EDMONTON, AB | Alaynee’s quillwork, dentalium, traditional dolls, beadwork and parfleche paintings are among the most popular pieces that remain in private collections worldwide. Her work can be found at The Royal Alberta Museum, the Glenbow Museum, Alberta Foundation for the Arts Virtual Museum, Lois Hole Hospital for Women and the YWCA Hub Facility.
In 2018 she was asked to design a jewelry collection to accompany the exhibition “Art of Native America: The Charles and Valerie Diker Collection” at The Metropolitan Museum of Art in New York City. This was the first time Indigenous work has taken its place in the American wing of the MET. In 2020, The Field Museum in Chicago asked her to design a collection of jewelry to accompany their exhibition “Apsâalooke Women and Warriors.” Alaynee has an ever expanding clientele and has created custom pieces for leaders, dignitaries, celebrities, directors, actors, musicians and public figures. Alaynee’s pieces have been worn to events such as the 2021 Television Academy’s Creative Arts Emmy Awards and the 90th Annual Academy Awards. Her work has been featured in Instyle Magazine, Vogue, People Magazine, LA Magazine, NBC, Nike’s N7 Dare to Rise commercial and Spike Lee’s short film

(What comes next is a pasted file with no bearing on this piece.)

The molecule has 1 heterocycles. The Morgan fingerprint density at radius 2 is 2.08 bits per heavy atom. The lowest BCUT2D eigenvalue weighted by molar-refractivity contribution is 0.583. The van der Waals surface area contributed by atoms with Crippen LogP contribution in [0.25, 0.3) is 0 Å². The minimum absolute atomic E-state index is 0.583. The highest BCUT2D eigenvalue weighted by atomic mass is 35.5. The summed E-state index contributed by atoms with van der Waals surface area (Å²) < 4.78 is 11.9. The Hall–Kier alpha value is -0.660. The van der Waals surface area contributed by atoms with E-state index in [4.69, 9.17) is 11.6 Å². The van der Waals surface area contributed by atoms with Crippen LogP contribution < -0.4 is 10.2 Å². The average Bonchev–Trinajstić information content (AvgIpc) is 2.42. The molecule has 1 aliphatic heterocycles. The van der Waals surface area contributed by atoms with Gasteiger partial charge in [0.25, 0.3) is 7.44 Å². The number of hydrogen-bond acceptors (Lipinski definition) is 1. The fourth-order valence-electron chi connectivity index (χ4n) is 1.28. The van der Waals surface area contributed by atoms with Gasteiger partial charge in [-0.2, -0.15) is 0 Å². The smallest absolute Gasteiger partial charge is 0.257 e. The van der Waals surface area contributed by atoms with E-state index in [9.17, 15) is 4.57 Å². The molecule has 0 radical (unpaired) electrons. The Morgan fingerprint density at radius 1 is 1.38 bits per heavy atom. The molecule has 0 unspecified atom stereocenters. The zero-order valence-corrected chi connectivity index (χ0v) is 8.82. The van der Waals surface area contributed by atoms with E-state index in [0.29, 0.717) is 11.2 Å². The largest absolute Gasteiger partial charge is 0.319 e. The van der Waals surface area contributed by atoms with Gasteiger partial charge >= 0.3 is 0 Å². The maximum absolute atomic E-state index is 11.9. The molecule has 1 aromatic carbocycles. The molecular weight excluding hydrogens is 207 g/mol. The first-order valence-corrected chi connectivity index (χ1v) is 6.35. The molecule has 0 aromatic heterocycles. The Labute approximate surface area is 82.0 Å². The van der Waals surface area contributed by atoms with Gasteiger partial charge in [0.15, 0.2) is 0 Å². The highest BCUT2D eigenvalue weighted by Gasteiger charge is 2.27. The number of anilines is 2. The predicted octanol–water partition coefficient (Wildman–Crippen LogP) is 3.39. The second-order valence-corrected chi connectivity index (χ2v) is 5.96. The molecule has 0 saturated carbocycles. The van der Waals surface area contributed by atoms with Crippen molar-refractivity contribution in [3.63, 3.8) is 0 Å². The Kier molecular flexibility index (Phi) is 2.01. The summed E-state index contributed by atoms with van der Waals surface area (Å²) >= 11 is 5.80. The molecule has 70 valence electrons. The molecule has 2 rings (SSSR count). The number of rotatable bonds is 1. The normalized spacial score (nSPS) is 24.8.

“Be Truly Free”.
She is an advocate for truth-in-advertising and the prevention of Indigenous art exploitation and Indigenous Identity Fraud in the arts. Because of this, much of her work is only available in the USA as it is protected under the Department of the Interior “Indian Arts & Craft Act of 1990”.
In addition to being a jewelry designer, she is a mother, registered social worker, advocate and business owner.
During your next visit to the AGA, you may just get a chance to meet Alaynee! She is one of our talented Gallery Attendants.
Meet the Artist
My name is Alaynee Goodwill-Littlechild. I am the youngest daughter of Marvin and Patricia Littlechild. My mother is from Standing Buffalo Dakota Nation in Saskatchewan, Canada as well an enrolled member of the Cheyenne River Sioux Nation in South Dakota, USA. My father is from the Neyaskweyahk Cree Nation in Maskwacis, Alberta, Canada.
I am an artist and designer registered in Treaty 4 and raised in Treaty 6. I have made my home in
Amiskwaciy-Wâskahikan (Edmonton, Alberta) for many years. I take great care in continuing the integrity of the Dakota/Lakota artistic practice and my work pays tribute to the history of my people, the relationship we have to the land and my lived experience.
Pejuta Wâca Win Tatanka Tawaci Was’te